I’m playing with using MongoDB to store a bunch of wind time series data for my wind map. First time trying it out. Some quick notes:
I have a bunch of data that’s 4-tuples like this:
“KSQL”, 2011-09-23 11:47:00, 200, 7
That says that at KSQL at a specific time the wind was 7kts from 200 degrees. In an ideal encoding each row would take 10 bytes. In a comfortable encoding it’ll take 20. I’ll settle for 50 bytes per row in the unindexed database. MongoDB is taking 67 bytes per object. Or more!
Sample input: KDTW and KMDS. 116,000 rows total, 2 megs of CSV, 400k of csv.gz. After import, Mono is reporting a 7.8 meg data size, or 68 bytes / object. That’s with very short element names (“d”, “s”, etc). If I use long element names (“direction”, “speed”) it balloons to 87 bytes / object. And yes, the extra 19 bytes is exactly the # of characters I added to my element name.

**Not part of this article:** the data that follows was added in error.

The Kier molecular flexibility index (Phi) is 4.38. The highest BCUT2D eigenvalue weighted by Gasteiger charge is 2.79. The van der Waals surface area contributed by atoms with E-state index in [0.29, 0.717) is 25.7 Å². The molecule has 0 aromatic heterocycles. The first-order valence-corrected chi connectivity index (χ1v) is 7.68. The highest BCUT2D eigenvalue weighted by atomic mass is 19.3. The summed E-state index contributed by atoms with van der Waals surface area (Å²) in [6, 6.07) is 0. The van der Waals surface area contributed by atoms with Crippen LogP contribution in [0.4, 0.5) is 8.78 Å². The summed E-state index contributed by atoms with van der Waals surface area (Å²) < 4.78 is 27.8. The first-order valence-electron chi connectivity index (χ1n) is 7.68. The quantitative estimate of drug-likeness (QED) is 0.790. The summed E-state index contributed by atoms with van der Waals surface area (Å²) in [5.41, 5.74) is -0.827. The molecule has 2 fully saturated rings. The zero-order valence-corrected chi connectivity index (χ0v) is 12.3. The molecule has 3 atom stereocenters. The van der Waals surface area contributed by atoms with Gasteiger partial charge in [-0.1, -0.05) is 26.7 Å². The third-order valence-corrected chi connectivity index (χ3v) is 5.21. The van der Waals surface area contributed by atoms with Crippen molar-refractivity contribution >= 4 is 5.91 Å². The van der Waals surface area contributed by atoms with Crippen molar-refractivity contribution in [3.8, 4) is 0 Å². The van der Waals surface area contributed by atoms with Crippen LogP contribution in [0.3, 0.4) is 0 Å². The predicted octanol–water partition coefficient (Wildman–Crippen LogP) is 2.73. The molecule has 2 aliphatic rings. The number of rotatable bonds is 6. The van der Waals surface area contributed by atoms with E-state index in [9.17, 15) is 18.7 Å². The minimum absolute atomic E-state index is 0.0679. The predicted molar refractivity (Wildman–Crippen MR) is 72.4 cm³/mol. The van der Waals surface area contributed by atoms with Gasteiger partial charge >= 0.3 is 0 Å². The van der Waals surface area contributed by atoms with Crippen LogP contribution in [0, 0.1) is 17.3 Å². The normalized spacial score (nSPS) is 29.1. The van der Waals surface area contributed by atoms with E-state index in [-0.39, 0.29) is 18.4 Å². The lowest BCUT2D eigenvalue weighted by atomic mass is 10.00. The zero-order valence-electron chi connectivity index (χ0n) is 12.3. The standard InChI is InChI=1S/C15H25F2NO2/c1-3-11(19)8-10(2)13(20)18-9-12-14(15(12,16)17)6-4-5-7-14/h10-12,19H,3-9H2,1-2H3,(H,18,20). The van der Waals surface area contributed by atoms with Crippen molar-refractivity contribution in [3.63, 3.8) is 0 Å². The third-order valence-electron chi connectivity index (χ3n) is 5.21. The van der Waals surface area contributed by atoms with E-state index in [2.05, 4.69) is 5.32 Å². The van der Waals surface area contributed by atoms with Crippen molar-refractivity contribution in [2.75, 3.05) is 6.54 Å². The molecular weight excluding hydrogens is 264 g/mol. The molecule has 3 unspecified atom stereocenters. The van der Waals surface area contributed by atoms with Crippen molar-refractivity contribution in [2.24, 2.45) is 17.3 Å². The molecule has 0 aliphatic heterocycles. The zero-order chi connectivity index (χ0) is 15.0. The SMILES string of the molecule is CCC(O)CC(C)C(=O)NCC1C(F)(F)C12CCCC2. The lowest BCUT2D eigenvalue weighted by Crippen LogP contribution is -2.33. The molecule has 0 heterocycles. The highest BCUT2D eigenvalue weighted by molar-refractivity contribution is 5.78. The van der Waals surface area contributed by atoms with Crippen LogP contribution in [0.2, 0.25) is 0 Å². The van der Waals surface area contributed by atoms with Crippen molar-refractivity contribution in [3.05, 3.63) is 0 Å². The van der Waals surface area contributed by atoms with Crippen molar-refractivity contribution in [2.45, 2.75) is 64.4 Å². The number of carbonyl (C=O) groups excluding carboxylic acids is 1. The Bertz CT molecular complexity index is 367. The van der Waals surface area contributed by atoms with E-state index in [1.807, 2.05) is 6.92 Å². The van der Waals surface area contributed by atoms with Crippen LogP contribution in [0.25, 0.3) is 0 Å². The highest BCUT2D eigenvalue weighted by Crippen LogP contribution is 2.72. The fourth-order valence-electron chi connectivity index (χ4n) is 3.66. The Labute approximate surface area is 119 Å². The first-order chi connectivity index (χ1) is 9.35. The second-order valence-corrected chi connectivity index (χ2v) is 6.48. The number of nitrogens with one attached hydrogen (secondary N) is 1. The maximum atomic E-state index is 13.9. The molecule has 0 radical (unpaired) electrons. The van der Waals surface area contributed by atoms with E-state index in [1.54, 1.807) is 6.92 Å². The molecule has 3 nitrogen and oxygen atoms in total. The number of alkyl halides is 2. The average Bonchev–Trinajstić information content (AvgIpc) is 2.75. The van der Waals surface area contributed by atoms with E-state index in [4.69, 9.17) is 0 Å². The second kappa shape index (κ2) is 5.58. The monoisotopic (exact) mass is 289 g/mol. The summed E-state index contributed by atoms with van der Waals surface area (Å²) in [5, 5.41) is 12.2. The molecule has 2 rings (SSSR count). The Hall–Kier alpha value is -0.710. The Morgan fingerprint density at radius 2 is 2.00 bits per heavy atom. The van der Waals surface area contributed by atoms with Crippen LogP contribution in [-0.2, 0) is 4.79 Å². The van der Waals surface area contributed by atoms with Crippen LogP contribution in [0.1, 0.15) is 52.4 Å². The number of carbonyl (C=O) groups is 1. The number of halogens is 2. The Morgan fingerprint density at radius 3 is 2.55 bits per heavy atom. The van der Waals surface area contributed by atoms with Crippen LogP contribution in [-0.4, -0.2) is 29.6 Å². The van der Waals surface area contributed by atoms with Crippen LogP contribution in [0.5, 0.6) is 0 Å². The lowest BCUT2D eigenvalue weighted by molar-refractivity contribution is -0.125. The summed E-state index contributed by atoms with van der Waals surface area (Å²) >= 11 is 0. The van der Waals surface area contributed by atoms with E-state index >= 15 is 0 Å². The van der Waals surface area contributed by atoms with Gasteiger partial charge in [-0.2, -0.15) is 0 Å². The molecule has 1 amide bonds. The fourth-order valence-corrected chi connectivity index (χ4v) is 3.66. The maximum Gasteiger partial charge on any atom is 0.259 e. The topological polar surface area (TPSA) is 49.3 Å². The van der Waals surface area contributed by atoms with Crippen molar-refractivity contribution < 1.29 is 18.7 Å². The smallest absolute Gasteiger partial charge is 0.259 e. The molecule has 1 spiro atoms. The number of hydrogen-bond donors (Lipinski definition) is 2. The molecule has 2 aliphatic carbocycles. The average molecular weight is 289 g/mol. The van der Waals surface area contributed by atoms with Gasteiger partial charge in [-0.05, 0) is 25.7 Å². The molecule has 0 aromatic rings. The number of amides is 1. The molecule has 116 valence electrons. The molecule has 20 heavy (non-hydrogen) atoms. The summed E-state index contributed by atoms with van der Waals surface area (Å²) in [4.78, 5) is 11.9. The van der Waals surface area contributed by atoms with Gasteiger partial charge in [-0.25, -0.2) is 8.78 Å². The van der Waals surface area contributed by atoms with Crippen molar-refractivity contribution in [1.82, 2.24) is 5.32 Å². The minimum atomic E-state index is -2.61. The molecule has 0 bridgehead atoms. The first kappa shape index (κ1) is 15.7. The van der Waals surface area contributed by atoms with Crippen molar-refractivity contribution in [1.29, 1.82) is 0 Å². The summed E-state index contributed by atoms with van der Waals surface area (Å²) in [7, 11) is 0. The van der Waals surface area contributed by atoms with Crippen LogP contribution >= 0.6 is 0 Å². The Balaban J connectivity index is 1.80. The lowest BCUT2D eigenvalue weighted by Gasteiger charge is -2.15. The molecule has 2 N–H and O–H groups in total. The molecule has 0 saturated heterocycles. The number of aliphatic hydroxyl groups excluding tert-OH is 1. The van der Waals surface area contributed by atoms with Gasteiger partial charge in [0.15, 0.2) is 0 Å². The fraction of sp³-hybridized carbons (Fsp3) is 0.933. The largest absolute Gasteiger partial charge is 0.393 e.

Lame! Apparently Mongo compresses nothing, it doesn’t even try to use a lookup table to avoid storing a zillion copies of element names? (See this user request to tokenize field names.) That seems very bizarre; not only would a simple table save space, wouldn’t it save time by making the memory working set smaller?
I don’t have any need for queries across multiple station names. So instead of having one giant table (er, “collection”) for all my data, I’m going to make one collection per station. That’ll give me some 5000 collections. I’m still at 47 bytes per row, which I said was acceptable but seems awfully wasteful. I’m beginning to wonder if MongoDB is a good match for this data. All those ObjectIds aren’t doing me any good, that’s for sure.